Bibliophile reviews The Historian by Elizabeth Kostova

Year published: 2005
Genre: Supernatural mystery thriller
Setting & time: The USA, Europe and Turkey, 15th to 21st century

Warning: minor SPOILERS ahead

The Story: The story is narrated by a historian who tells the story of a desperate hunt for Dracula. Mysterious books have been delivered to several people, mostly librarians and historians, that suggest that someone wants them to know that Dracula lives. But once they begin searching for clues as to his whereabouts, they are warned off (or are they? - I suspect they are being tested rather than warned) by a mysterious force that they suspect is Dracula himself. The hunt covers several centuries, through the research the searchers have to do to uncover the truth, but the main story begins in the 1930s and spans the middle decades of the 20th century and tells of three generations of historians who race against time to discover the secret location of Dracula's tomb and just what it is he wants with them.

Technique and plot: It took me a long time to finish this book – I read into the middle of it in two sessions and then stalled for almost two months before I started reading it again. Why? To be frank, it sags badly in the middle and could do with some editing and tightening. There is so much overdescription and overplotting that drags down the story that I was tempted to grab a pencil and start editing. I never thought I would say this about a mystery, but there are too many clues (!!) and not all of them are necessary. The plan may have been to create a richness of narrative, but I at least kept thinking "get on with it!" again and again. The main narrative thread keeps getting broken up with chapters and chapters of flashbacks in the form of letters or historical documents that are so long that once the main thread reappears, you have as good as forgotten where the main narrative left off before the flashback.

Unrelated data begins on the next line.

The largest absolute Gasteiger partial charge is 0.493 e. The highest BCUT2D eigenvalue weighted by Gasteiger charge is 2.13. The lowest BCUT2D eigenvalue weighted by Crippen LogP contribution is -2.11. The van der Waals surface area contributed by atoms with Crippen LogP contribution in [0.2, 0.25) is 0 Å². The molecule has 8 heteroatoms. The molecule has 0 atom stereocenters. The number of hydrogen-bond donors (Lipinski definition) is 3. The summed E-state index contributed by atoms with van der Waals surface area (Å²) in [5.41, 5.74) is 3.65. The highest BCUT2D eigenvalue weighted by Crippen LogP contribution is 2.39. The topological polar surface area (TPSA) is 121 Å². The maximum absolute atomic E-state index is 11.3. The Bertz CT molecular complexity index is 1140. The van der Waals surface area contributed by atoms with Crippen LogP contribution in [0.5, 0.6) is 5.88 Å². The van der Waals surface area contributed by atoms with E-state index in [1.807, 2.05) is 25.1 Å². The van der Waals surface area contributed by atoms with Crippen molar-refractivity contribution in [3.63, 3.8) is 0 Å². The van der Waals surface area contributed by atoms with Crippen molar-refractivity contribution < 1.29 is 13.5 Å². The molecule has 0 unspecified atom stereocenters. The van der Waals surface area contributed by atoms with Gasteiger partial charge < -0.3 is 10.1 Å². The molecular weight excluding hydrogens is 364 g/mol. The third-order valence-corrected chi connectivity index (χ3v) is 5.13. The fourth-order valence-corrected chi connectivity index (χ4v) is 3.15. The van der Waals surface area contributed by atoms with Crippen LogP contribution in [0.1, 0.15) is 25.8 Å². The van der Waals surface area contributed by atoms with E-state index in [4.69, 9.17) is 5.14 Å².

That said, here are the good points: Kosova can write. She is a good storyteller and the plotting is good, even if it is too elaborate at times, which is why I kept reading to the end. I wanted to know how it ended and why it ended that way, even if I had to wade through a lake of padding to do it.

The parallels with Bram Stoker's original Dracula are clear, except for the plot element of Dracula actually wanting to be found, and while Kostova's dark prince is a lot smarter and more devious than Stoker´s, he is ultimately a legitimate offspring of Stoker's evil monster rather than of the modern, sympathetic Anne Rice vampire. My only complaint with regard to Dracula is that we see too little of him – he is rather like Tolkien's Sauron in that respect: his presence is felt rather than seen throughout most of the book.

Rating: A good plot, but too much padding. 3 stars.

Comments

piksea said…
I was pretty much just 'ehh' about this book. I did love that Dracula wanted to make an army of undead scholars, though. I would volunteer if it meant I could spend eternity curled up with a book. Oh, and the idea of the evil librarian cracked me up.
Bibliophile said…
The evil librarian did give me some giggles.

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